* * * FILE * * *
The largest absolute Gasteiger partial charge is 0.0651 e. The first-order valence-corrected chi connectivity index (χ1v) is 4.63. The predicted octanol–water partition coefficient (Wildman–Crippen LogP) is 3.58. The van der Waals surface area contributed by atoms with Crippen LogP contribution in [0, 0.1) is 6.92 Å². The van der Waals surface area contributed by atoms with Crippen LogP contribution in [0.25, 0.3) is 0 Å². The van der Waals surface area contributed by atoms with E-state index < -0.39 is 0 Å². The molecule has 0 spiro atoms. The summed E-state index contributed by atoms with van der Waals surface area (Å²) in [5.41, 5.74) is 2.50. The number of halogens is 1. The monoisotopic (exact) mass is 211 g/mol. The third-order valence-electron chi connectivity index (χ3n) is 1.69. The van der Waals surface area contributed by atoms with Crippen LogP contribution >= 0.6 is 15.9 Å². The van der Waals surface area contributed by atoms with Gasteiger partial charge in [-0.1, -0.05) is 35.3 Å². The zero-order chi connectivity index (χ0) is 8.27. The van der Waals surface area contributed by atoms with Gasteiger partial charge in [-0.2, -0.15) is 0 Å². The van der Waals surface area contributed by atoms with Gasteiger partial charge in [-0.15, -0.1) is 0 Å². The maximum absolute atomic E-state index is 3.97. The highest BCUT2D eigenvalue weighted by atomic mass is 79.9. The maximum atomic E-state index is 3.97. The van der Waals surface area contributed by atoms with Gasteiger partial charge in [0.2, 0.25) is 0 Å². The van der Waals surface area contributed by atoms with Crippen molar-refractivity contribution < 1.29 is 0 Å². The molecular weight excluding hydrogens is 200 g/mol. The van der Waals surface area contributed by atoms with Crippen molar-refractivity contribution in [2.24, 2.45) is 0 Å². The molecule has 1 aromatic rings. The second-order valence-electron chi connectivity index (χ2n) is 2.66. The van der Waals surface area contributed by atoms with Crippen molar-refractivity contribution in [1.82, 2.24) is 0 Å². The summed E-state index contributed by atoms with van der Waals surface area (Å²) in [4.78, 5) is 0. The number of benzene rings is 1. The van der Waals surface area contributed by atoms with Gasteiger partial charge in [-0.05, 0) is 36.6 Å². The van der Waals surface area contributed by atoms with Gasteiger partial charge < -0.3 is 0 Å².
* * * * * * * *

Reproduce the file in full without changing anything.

The largest absolute Gasteiger partial charge is 0.0651 e. The first-order valence-corrected chi connectivity index (χ1v) is 4.63. The predicted octanol–water partition coefficient (Wildman–Crippen LogP) is 3.58. The van der Waals surface area contributed by atoms with Crippen LogP contribution in [0, 0.1) is 6.92 Å². The van der Waals surface area contributed by atoms with Crippen LogP contribution in [0.25, 0.3) is 0 Å². The van der Waals surface area contributed by atoms with E-state index < -0.39 is 0 Å². The molecule has 0 spiro atoms. The summed E-state index contributed by atoms with van der Waals surface area (Å²) in [5.41, 5.74) is 2.50. The number of halogens is 1. The monoisotopic (exact) mass is 211 g/mol. The third-order valence-electron chi connectivity index (χ3n) is 1.69. The van der Waals surface area contributed by atoms with Crippen LogP contribution >= 0.6 is 15.9 Å². The van der Waals surface area contributed by atoms with Gasteiger partial charge in [-0.1, -0.05) is 35.3 Å². The zero-order chi connectivity index (χ0) is 8.27. The van der Waals surface area contributed by atoms with Gasteiger partial charge in [-0.2, -0.15) is 0 Å². The van der Waals surface area contributed by atoms with Gasteiger partial charge in [-0.15, -0.1) is 0 Å². The maximum absolute atomic E-state index is 3.97. The highest BCUT2D eigenvalue weighted by atomic mass is 79.9. The maximum atomic E-state index is 3.97. The van der Waals surface area contributed by atoms with Gasteiger partial charge in [0.2, 0.25) is 0 Å². The van der Waals surface area contributed by atoms with Crippen molar-refractivity contribution < 1.29 is 0 Å². The molecular weight excluding hydrogens is 200 g/mol. The van der Waals surface area contributed by atoms with Crippen molar-refractivity contribution in [2.24, 2.45) is 0 Å². The molecule has 1 aromatic rings. The second-order valence-electron chi connectivity index (χ2n) is 2.66. The van der Waals surface area contributed by atoms with Crippen molar-refractivity contribution in [1.82, 2.24) is 0 Å². The summed E-state index contributed by atoms with van der Waals surface area (Å²) in [4.78, 5) is 0. The number of benzene rings is 1. The van der Waals surface area contributed by atoms with Gasteiger partial charge in [-0.05, 0) is 36.6 Å². The van der Waals surface area contributed by atoms with Gasteiger partial charge < -0.3 is 0 Å².